In 2008, Perry was featured in the pages of the Confederate Veteran, the magazine of the Sons of Confederate Veterans. He is pictured presenting a state flag that had flown over the capitol to Billy Ford, a member of the Sons of Confederate Veterans camp in Corsicana, Texas. That group’s mission statement says it exists “to preserve the memory of the Confederate soldier, and to help to spread the truth of the cause for which he fought.” (Click the image for full size.)
So how does the Perry of 2011 — the likely presidential hopeful who will have to appeal to plenty of Northerners — view the Civil War and these neo-Confederate groups? We may find out soon. The Sons of Confederate Veterans is pushing for a Confederate-flag license plate in Texas, but when the state motor vehicle board voted on the matter back in April, it was a 4-4 tie, with one absence. Since then, one member died and the board is waiting for Perry to appoint a replacement. Stay tuned…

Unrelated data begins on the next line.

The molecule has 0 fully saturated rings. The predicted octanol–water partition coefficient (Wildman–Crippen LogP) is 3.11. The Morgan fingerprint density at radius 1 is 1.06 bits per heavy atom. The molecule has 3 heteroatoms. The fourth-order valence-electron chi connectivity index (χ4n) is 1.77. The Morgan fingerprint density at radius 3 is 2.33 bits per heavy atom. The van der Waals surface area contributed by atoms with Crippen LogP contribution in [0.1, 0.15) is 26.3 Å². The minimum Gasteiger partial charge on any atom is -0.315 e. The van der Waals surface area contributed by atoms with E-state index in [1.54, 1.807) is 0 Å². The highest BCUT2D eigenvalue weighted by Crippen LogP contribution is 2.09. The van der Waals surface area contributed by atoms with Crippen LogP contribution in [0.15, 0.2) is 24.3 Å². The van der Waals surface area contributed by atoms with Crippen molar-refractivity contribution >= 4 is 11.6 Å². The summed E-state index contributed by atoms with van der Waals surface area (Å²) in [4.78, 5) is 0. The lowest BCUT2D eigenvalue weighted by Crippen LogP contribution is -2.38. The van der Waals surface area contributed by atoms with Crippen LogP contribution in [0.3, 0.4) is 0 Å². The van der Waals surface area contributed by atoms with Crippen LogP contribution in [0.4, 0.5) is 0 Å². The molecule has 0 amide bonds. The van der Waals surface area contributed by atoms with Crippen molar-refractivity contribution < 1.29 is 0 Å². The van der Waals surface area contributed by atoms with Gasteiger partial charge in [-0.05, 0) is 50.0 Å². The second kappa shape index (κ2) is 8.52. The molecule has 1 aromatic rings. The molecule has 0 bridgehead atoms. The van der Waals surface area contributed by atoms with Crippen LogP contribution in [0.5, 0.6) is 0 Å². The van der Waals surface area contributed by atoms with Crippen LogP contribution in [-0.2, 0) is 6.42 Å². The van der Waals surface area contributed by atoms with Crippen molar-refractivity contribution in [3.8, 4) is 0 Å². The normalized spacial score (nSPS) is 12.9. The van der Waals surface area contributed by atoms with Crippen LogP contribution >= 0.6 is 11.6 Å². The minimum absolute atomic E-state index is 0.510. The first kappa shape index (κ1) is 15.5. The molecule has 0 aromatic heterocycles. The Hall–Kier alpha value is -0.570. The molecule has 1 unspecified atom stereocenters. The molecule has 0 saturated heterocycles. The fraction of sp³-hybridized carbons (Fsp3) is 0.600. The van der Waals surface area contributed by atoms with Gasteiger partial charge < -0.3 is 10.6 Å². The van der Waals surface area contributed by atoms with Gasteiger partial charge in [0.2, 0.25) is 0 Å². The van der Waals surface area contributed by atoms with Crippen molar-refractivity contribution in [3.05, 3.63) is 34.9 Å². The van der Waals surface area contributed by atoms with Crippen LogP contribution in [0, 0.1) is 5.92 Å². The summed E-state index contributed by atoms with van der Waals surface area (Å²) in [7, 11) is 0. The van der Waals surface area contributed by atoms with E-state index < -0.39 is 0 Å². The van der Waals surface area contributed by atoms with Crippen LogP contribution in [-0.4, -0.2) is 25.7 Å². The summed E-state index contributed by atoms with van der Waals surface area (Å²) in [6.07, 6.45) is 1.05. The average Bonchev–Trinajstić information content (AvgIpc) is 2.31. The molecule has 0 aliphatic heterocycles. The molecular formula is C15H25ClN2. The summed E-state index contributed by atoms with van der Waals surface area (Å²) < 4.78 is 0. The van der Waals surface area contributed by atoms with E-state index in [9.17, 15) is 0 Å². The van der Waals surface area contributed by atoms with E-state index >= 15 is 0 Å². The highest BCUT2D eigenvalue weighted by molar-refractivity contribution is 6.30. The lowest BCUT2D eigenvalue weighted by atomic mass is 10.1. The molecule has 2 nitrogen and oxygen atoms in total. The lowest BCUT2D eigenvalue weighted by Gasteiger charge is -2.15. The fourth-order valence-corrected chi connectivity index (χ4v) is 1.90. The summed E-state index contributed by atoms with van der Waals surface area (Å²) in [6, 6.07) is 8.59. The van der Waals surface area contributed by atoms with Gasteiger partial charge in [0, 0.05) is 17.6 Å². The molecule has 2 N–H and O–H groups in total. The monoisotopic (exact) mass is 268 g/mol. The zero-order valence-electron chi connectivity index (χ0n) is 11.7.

UPDATE 7/14/11: Perry spokeswoman Catherine Frazier issues this denial: “[T]he governor never joined that group nor has he ever paid any dues to it.”
I’ve asked her if he has a position on the pending license plate issue, and if I hear back I will update this post.
UPDATE 8/8/11: Sweeney disputes the SPLC’s characterization of his tenure at the national Sons of Confederate Veterans. He emails: